Poe: Make NDRRMC separate department

Ayee Macaraig

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Poe proposes to make the NDRRMC a separate department with its chief offer having a Cabinet rank

'BE PROACTIVE.' Sen Grace Poe proposes to make the NDRRMC a separate department with its chief offer having a Cabinet rank. File photo by Ayee Macaraig/Rappler

MANILA, Philippines – For a country in the Pacific Ring of Fire and that gets hit by 20 typhoons a year, should not there be a separate department for disaster risk reduction?

Senator Grace Poe made this proposal as she filed a Senate resolution calling for the re-establishment of the National Disaster Risk Reduction and Management Council (NDRRMC) as a department separate from the Department of National Defense (DND). The NDRRMC is currently under the DND. 

“In as much as the NDRRMC may feasibly be considered as a separate and regular department, it is also proposed that its chief officer be accorded cabinet rank or level,” Poe said.

She said, “To effectively serve the nation, the Philippine government and the NDRRMC need not primarily burden itself on reactive relief efforts, but proactive efforts to ease the same should be focused upon.”

In her resolution, Poe cited the series of disasters that hit the Philippines in the past few months – Super Typhoon Yolanda (Haiyan), the magnitude 7.2 quake in the Visayas, and Tropical Depression Zoraida.

The world’s most powerful typhoon, Haiyan left over 2,000 people dead in the Visayas, with the final death toll expected to be “horrific.” About 9.8 million Filipinos were affected, losing family members, homes, and entire cities and towns. 

“It is not only during times of major disasters such as those mentioned above where the government extends assistance to the nation – floods caused by rains and volcanic activity that pose risk to the lives of the Filipino people are some, to name a few,” she said.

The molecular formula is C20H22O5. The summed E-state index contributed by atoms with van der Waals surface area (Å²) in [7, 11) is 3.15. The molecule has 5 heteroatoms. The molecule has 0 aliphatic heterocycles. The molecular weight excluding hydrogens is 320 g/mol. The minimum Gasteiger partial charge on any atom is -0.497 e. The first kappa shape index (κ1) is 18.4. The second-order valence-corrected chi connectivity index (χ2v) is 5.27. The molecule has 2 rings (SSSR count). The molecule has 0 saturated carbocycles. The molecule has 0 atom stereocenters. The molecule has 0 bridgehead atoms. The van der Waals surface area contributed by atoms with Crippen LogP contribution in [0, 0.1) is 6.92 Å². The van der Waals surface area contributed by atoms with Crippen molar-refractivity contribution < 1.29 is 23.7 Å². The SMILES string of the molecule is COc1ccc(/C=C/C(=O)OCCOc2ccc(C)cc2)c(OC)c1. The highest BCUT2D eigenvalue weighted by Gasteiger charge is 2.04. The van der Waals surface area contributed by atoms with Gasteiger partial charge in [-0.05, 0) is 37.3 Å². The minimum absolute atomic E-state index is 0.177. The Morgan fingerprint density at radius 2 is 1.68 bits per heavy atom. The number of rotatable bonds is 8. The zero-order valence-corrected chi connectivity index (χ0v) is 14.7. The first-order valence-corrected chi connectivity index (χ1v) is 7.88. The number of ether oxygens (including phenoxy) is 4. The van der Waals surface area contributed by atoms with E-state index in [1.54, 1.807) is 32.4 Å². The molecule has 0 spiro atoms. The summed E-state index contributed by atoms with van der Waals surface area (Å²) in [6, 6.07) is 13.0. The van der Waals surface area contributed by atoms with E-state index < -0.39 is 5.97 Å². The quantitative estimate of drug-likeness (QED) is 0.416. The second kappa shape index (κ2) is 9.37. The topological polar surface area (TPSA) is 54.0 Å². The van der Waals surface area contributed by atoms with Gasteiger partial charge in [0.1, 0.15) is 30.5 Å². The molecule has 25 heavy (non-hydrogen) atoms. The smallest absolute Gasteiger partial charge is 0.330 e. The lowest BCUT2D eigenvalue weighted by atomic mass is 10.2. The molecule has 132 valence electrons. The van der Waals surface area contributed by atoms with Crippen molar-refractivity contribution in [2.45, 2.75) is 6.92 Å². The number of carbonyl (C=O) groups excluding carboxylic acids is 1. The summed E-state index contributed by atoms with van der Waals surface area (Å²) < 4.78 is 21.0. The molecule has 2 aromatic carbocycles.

Poe said, “It is the NDRRMC, an agency of the Philippine government under the Department of National Defense, that is tasked to ensure the protection and welfare of the nation during disasters and emergencies.”

In making her proposal, Poe called on the Senate Committee on National Defense to review in aid of legislation “the present disaster risk management efforts and capabilities of both national and local government with the objective of recommending a more efficient coordination government plan.”

Poe asked the committee to submit possible amendments to existing laws.

The senator’s proposal echoed the comments of disaster experts who have noted that the NDRRMC has traditionally been headed by former military officers, and must have more inputs from scientists.

In a Facebook post, Ateneo School of Government Dean Tony La Viña said, “I have always said that you needed a full-time Cabinet secretary just doing this work (disaster risk reduction) whole year round. Otherwise, you end up with all the top officials doing something that is not really within their field of expertise.”

He continued: “From what I see now, except for DSWD Secretary [Dinky] Soliman and [Interior] Secretary Mar Roxas who have had a lot of practice in the last 6 months, most of the officials are learning disaster work on the job right now.” 

La Viña was reacting to news that NDRRMC executive director Eduardo del Rosario said that Executive Secretary Paquito Ochoa Jr and Secretary to the Cabinet Jose Rene Almendras were the ones in charge of government’s response to the devastation from Haiyan.

The dean commented on the devastation from Haiyan. “If we had a national agency dedicated only to reducing risk, preparing for, and leading the response to disaster, things would have gotten better sooner than later. Many of us have proposed this disaster after disaster but all sorts of reasons have been given not to do the obvious. And now this is what we are faced with.”

In a Rappler Thought Leaders piece, retired Army general Carlos Holganza also wrote about the challenges for the NDRRMC after Haiyan.

“We need the NDRRMC (National Disaster Risk Reduction and Management Council) to invest in water purifiers, generators, solar power systems and redundant communication systems, items that have consistently been in demand in the past million or so disasters we’ve encountered in the country. We have not learned,” Holganza said.

He added, “The NDRRMC has the funds to buy these and more, except that fiscal quirks provide so many constraints which practically disallow the fund’s utilization for capital outlay.”

What do you think of Poe’s proposal? Let us know in the comments section below. – Rappler.com


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